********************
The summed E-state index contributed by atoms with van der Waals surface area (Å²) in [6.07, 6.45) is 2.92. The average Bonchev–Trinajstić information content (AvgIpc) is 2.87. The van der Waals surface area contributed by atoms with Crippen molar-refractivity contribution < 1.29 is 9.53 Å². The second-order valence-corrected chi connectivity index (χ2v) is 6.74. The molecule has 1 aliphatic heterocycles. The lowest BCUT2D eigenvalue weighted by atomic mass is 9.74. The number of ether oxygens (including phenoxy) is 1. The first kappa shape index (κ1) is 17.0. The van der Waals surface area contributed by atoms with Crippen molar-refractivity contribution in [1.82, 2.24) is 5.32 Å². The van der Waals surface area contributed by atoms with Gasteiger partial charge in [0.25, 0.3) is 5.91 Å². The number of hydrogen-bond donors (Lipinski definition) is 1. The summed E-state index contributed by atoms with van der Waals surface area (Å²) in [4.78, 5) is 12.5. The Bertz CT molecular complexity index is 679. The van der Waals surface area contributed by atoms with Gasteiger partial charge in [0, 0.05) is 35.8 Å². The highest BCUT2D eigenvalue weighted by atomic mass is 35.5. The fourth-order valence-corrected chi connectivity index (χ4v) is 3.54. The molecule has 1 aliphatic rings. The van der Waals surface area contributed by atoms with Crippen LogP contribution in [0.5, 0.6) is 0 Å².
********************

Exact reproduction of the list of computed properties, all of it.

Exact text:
The summed E-state index contributed by atoms with van der Waals surface area (Å²) in [6.07, 6.45) is 2.92. The average Bonchev–Trinajstić information content (AvgIpc) is 2.87. The van der Waals surface area contributed by atoms with Crippen molar-refractivity contribution < 1.29 is 9.53 Å². The second-order valence-corrected chi connectivity index (χ2v) is 6.74. The molecule has 1 aliphatic heterocycles. The lowest BCUT2D eigenvalue weighted by atomic mass is 9.74. The number of ether oxygens (including phenoxy) is 1. The first kappa shape index (κ1) is 17.0. The van der Waals surface area contributed by atoms with Crippen molar-refractivity contribution in [1.82, 2.24) is 5.32 Å². The van der Waals surface area contributed by atoms with Gasteiger partial charge in [0.25, 0.3) is 5.91 Å². The number of hydrogen-bond donors (Lipinski definition) is 1. The summed E-state index contributed by atoms with van der Waals surface area (Å²) in [4.78, 5) is 12.5. The Bertz CT molecular complexity index is 679. The van der Waals surface area contributed by atoms with Gasteiger partial charge in [0, 0.05) is 35.8 Å². The highest BCUT2D eigenvalue weighted by atomic mass is 35.5. The fourth-order valence-corrected chi connectivity index (χ4v) is 3.54. The molecule has 1 aliphatic rings. The van der Waals surface area contributed by atoms with Crippen LogP contribution in [0.5, 0.6) is 0 Å².